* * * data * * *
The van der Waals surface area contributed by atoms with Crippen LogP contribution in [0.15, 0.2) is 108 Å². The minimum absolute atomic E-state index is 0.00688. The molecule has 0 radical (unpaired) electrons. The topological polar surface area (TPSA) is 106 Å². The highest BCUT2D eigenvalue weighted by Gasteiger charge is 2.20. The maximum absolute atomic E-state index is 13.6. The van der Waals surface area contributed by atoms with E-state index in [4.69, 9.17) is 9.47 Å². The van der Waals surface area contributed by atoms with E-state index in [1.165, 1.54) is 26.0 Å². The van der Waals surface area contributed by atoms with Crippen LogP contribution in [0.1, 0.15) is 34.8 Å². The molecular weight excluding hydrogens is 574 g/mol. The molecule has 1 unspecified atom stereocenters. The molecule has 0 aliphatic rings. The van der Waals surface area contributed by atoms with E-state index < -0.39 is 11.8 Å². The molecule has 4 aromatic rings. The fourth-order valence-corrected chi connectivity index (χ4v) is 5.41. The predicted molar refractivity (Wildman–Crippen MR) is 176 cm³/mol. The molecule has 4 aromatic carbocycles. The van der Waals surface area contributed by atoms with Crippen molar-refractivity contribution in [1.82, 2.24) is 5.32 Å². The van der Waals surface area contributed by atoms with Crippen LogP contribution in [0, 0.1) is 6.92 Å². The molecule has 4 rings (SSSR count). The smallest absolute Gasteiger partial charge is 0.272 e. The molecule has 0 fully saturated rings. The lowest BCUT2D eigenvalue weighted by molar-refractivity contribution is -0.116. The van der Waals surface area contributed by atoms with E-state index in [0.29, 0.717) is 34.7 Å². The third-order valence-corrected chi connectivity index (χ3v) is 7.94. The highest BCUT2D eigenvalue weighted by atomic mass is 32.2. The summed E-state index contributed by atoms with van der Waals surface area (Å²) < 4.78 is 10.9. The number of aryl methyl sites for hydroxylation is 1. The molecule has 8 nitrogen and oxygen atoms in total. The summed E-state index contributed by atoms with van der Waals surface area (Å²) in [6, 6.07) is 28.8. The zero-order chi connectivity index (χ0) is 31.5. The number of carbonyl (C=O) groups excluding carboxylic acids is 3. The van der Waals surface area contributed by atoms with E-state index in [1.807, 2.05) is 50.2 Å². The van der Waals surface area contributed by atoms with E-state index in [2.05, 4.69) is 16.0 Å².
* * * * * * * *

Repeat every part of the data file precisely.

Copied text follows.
The van der Waals surface area contributed by atoms with Crippen LogP contribution in [0.15, 0.2) is 108 Å². The minimum absolute atomic E-state index is 0.00688. The molecule has 0 radical (unpaired) electrons. The topological polar surface area (TPSA) is 106 Å². The highest BCUT2D eigenvalue weighted by Gasteiger charge is 2.20. The maximum absolute atomic E-state index is 13.6. The van der Waals surface area contributed by atoms with E-state index in [4.69, 9.17) is 9.47 Å². The van der Waals surface area contributed by atoms with E-state index in [1.165, 1.54) is 26.0 Å². The van der Waals surface area contributed by atoms with Crippen LogP contribution in [0.1, 0.15) is 34.8 Å². The molecular weight excluding hydrogens is 574 g/mol. The molecule has 1 unspecified atom stereocenters. The molecule has 0 aliphatic rings. The van der Waals surface area contributed by atoms with E-state index < -0.39 is 11.8 Å². The molecule has 4 aromatic rings. The fourth-order valence-corrected chi connectivity index (χ4v) is 5.41. The predicted molar refractivity (Wildman–Crippen MR) is 176 cm³/mol. The molecule has 4 aromatic carbocycles. The van der Waals surface area contributed by atoms with Crippen molar-refractivity contribution in [1.82, 2.24) is 5.32 Å². The van der Waals surface area contributed by atoms with Crippen LogP contribution in [0, 0.1) is 6.92 Å². The molecule has 4 rings (SSSR count). The smallest absolute Gasteiger partial charge is 0.272 e. The molecule has 0 fully saturated rings. The lowest BCUT2D eigenvalue weighted by molar-refractivity contribution is -0.116. The van der Waals surface area contributed by atoms with E-state index in [0.29, 0.717) is 34.7 Å². The third-order valence-corrected chi connectivity index (χ3v) is 7.94. The highest BCUT2D eigenvalue weighted by atomic mass is 32.2. The summed E-state index contributed by atoms with van der Waals surface area (Å²) < 4.78 is 10.9. The number of aryl methyl sites for hydroxylation is 1. The molecule has 8 nitrogen and oxygen atoms in total. The summed E-state index contributed by atoms with van der Waals surface area (Å²) in [6, 6.07) is 28.8. The zero-order chi connectivity index (χ0) is 31.5. The number of carbonyl (C=O) groups excluding carboxylic acids is 3. The van der Waals surface area contributed by atoms with E-state index in [1.807, 2.05) is 50.2 Å². The van der Waals surface area contributed by atoms with E-state index in [2.05, 4.69) is 16.0 Å².